Defeating Signed BIOS Enforcement

March 2014
Topics: Computer Security, Network Security, Information Security Risk Management
Corey Kallenberg, The MITRE Corporation
John Butterworth, The MITRE Corporation
Xeno Kovah, The MITRE Corporation
Sam Cornwell, The MITRE Corporation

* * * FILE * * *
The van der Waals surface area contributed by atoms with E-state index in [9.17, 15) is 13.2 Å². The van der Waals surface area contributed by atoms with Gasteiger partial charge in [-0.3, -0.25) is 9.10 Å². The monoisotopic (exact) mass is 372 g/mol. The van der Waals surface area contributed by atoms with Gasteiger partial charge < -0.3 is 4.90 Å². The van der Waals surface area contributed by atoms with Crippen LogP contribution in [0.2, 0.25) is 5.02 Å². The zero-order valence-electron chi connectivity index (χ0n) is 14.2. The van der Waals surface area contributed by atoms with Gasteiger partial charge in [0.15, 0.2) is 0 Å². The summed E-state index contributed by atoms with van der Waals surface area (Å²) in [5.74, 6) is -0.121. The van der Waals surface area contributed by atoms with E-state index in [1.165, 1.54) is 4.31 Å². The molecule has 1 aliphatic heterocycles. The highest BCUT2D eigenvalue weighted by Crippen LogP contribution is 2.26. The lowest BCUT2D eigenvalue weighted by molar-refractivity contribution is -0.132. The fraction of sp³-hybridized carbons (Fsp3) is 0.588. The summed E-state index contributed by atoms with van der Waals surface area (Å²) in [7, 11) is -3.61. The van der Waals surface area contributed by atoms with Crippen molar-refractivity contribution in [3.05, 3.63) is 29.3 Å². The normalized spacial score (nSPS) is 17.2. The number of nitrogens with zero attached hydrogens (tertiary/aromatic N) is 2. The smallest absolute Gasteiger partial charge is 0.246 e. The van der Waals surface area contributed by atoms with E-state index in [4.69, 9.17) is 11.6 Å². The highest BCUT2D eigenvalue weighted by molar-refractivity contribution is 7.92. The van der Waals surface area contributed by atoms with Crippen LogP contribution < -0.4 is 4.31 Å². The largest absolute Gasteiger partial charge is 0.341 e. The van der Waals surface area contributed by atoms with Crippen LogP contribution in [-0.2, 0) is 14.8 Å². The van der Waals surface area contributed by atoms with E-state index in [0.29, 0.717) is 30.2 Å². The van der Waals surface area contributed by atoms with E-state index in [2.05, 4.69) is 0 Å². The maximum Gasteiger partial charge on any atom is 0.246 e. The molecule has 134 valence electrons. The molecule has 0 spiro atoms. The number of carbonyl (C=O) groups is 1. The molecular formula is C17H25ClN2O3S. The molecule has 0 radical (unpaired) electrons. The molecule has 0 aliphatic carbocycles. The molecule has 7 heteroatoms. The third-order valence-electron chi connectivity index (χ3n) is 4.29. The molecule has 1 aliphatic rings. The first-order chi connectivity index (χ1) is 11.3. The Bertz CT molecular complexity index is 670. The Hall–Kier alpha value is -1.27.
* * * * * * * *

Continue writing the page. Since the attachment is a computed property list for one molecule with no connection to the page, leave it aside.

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In this paper we evaluate the security mechanisms used to implement signed BIOS enforcement on an Intel system. We then analyze the attack surface presented by those security mechanisms. Intel provides several registers in its chipset relevant to locking down the SPI flash chip that contains the BIOS in order to prevent arbitrary writes. It is the responsibility of the BIOS to configure these SPI flash protection registers correctly during power on. Furthermore, the OEM must implement a BIOS update routine in conjunction with the Intel SPI flash protection mechanisms. The BIOS update routine must be able to perform a firmware update in a secure manner at the request of the user. It follows that the primary attack surfaces against signed BIOS enforcement are the Intel protection mechanisms and the OEM implementation of a signed BIOS update routine. In this paper we present an attack on both of these primary attack vectors; an exploit that targets a vulnerability in the Dell BIOS update routine, and a direct attack on the Intel protection mechanisms. Both of these attacks allow arbitrary writes to the BIOS despite the presence of signed BIOS enforcement on certain systems.


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